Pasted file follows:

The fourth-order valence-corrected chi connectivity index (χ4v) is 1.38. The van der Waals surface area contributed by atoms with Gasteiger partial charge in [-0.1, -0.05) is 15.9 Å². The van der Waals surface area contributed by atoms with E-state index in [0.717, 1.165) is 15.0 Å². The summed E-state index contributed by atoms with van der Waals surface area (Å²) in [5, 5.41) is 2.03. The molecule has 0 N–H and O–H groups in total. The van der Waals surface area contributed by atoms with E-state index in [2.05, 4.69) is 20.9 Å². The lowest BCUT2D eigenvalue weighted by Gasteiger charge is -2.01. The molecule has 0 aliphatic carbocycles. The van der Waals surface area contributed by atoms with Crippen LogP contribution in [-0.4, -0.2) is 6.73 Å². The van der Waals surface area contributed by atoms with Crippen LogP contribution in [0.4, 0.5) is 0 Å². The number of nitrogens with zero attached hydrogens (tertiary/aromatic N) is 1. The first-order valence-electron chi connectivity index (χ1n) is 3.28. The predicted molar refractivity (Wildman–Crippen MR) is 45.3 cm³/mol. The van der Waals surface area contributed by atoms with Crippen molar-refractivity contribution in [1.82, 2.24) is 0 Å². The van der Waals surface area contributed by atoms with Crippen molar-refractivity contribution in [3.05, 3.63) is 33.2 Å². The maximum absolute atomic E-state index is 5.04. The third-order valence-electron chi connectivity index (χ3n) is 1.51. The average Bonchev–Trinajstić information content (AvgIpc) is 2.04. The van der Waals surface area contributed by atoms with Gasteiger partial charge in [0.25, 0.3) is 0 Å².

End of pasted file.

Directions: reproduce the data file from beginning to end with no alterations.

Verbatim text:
The fourth-order valence-corrected chi connectivity index (χ4v) is 1.38. The van der Waals surface area contributed by atoms with Gasteiger partial charge in [-0.1, -0.05) is 15.9 Å². The van der Waals surface area contributed by atoms with E-state index in [0.717, 1.165) is 15.0 Å². The summed E-state index contributed by atoms with van der Waals surface area (Å²) in [5, 5.41) is 2.03. The molecule has 0 N–H and O–H groups in total. The van der Waals surface area contributed by atoms with E-state index in [2.05, 4.69) is 20.9 Å². The lowest BCUT2D eigenvalue weighted by Gasteiger charge is -2.01. The molecule has 0 aliphatic carbocycles. The van der Waals surface area contributed by atoms with Crippen LogP contribution in [-0.4, -0.2) is 6.73 Å². The van der Waals surface area contributed by atoms with Crippen LogP contribution in [0.4, 0.5) is 0 Å². The number of nitrogens with zero attached hydrogens (tertiary/aromatic N) is 1. The first-order valence-electron chi connectivity index (χ1n) is 3.28. The predicted molar refractivity (Wildman–Crippen MR) is 45.3 cm³/mol. The van der Waals surface area contributed by atoms with Crippen molar-refractivity contribution in [1.82, 2.24) is 0 Å². The van der Waals surface area contributed by atoms with Crippen molar-refractivity contribution in [3.05, 3.63) is 33.2 Å². The maximum absolute atomic E-state index is 5.04. The third-order valence-electron chi connectivity index (χ3n) is 1.51. The average Bonchev–Trinajstić information content (AvgIpc) is 2.04. The van der Waals surface area contributed by atoms with Gasteiger partial charge in [0.25, 0.3) is 0 Å².